Sajed Bhandari

America, Books, Cooking, Muslims and some other things

Book Review Kennedy

Book Review: Kennedy by Ted Sorensen

Sajed Bhandari

This entry is going to be short.

John F. Kennedy has been an obsession of mine for a long time.  I remember my parents speaking about him and my teachers teaching me about him.  The man faced so many obstacles in his path to the apex of American politics.  Opponents cited his youth as signs of ineptitude, his religion as a source of unknown loyalties.  Yet, John F. Kennedy broke through these obstacles, became the youngest and first (and only) Catholic President of the United States, pushed for historic civil rights legislation and was gunned down by an assassin’s bullet before completing his first term.  How can I not be obsessed with this man?  A few months ago I went to the bookstore in my old neighborhood to look for a biography on JFK.  I looked through the biography section and came across at least fifteen books.  The problem was that each of the books was about his death and the aftermath.  I asked the lady at the information booth if they had any books on his life (as I was sure he did more than get in the way of a bullet).  She looked around and could not find any.  Months later, I went to Minnesota and was brought to the Mall of America.  I walked around and found myself at the bookstore there. I looked around for nothing in particular and came across a book entitled, Kennedy.  That was it.  Just one word.  Nothing about his death, nothing about conspiracies or about his assassination.  Just the man’s last name.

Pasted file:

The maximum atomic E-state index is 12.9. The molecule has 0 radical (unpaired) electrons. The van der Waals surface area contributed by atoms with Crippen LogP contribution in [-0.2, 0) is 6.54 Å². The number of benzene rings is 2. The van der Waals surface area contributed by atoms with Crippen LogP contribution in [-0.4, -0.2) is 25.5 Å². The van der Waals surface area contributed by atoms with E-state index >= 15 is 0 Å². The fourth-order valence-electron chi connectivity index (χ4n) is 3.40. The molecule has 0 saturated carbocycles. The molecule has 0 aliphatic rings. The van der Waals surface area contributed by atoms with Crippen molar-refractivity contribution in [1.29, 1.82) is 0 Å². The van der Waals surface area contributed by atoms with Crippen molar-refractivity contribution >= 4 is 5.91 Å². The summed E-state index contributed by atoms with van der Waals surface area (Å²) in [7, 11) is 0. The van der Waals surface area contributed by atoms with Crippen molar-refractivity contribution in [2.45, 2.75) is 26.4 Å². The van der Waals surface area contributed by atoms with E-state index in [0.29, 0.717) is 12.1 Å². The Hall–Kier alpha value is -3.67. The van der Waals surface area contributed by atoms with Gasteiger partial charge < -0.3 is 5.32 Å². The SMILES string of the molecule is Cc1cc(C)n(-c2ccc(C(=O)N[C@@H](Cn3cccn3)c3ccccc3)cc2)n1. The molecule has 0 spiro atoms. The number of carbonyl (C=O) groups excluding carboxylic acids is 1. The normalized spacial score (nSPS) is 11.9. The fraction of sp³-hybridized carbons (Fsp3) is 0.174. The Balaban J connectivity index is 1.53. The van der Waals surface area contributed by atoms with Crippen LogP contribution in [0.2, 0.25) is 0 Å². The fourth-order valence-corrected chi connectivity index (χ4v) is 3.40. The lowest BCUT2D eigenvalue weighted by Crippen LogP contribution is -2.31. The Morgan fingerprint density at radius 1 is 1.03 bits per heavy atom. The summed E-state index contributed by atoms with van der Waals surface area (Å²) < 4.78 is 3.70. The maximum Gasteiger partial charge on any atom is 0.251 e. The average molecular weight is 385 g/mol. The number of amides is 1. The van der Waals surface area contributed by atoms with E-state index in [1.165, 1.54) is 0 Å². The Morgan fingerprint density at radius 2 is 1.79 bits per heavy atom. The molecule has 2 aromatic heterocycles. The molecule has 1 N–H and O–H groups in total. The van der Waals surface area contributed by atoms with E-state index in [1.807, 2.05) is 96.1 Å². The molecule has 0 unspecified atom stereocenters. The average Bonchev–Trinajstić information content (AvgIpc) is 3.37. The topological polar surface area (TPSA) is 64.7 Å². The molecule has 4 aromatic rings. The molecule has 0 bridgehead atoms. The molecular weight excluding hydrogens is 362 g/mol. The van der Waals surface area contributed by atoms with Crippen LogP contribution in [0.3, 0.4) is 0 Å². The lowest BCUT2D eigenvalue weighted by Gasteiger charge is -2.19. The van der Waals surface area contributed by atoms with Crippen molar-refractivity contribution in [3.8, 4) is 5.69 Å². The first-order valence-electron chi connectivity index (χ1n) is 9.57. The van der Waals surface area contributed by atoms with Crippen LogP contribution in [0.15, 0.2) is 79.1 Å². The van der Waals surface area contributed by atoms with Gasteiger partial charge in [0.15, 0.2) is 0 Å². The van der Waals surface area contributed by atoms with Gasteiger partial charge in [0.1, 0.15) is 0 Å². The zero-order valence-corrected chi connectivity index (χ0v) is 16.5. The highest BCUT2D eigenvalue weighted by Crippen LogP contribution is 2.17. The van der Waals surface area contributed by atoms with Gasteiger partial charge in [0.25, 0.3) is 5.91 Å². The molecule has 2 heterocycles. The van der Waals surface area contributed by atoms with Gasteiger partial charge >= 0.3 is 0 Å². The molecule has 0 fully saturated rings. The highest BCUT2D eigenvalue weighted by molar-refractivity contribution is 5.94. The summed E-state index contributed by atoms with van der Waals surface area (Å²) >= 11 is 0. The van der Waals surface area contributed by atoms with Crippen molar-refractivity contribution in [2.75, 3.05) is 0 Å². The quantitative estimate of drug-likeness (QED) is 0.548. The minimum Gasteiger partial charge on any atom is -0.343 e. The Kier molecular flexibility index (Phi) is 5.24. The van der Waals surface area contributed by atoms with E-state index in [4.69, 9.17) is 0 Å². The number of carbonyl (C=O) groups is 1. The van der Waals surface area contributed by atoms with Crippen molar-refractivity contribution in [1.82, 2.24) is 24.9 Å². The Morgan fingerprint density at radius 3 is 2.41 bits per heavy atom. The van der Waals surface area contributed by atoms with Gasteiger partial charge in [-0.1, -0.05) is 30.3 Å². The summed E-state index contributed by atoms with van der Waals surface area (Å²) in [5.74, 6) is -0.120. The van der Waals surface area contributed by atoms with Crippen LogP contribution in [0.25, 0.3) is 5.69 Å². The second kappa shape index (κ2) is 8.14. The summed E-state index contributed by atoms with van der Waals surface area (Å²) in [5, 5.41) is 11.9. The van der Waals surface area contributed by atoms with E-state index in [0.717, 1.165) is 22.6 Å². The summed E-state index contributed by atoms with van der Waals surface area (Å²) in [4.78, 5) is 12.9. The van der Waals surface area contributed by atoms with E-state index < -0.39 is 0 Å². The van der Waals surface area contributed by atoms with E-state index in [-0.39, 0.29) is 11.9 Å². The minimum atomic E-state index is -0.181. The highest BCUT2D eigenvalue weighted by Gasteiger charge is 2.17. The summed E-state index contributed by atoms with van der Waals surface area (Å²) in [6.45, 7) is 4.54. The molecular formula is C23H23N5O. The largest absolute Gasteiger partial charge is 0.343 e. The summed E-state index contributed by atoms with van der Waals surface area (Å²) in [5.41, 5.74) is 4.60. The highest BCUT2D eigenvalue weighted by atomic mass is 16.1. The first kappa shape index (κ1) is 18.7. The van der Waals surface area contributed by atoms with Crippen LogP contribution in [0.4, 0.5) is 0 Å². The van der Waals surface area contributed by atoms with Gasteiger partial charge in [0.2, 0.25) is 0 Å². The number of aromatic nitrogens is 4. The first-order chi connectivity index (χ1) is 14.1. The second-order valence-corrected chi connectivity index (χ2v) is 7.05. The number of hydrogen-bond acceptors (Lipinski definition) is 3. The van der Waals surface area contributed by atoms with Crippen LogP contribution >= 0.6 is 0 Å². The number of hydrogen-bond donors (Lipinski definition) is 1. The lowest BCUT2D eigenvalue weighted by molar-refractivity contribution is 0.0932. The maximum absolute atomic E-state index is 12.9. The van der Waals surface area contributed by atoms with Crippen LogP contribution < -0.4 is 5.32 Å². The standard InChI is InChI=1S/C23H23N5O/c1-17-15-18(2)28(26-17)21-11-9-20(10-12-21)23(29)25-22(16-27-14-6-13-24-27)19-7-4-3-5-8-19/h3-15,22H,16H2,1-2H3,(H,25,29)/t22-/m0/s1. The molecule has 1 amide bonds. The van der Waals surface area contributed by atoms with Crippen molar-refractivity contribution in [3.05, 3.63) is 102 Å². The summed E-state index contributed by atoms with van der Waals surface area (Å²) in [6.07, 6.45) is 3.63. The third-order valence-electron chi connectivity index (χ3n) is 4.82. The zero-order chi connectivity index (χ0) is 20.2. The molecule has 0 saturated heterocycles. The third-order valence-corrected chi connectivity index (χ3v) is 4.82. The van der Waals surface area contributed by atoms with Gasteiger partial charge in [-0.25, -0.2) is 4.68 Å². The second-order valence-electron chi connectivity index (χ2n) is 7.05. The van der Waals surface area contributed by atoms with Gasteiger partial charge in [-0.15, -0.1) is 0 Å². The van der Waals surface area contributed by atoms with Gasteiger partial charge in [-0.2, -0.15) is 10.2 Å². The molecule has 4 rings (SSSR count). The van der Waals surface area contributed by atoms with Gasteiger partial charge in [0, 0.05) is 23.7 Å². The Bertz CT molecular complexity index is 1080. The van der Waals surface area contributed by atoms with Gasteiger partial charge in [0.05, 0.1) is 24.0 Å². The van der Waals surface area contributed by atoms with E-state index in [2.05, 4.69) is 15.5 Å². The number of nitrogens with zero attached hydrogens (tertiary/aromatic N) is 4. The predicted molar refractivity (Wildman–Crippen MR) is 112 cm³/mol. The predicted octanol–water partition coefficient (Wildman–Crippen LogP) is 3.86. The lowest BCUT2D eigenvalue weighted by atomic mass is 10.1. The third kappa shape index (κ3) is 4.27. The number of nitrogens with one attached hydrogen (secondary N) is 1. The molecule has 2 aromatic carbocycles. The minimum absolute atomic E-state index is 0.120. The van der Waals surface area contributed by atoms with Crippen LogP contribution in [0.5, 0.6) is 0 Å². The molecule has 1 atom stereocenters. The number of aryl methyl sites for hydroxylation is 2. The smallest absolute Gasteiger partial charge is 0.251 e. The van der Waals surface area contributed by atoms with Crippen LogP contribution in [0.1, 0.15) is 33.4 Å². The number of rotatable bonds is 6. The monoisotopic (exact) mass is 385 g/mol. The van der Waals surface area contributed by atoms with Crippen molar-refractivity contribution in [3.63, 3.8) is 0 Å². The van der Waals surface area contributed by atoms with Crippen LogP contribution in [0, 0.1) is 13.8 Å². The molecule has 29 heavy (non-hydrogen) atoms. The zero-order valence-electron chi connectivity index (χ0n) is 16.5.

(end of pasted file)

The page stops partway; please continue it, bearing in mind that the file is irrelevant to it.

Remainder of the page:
I bought the book and read through it rather quickly.  Ted Sorensen was a close friend and counsel to President Kennedy throughout his life and administration.  Sorensen says more than once that this book was the memoir that President Kennedy was not able to write.  Of the seven hundred pages or so in the book, I took away two main aspects of President Kennedy’s life; his pursuit of excellence and his firm belief that politics should and can be the most honorable of professions.  These two themes, with the addition of “vigor” seemed to have motivated all of JFK’s public actions.

Read it.


Written by sajedbhandari

October 18, 2010 at 3:57 pm

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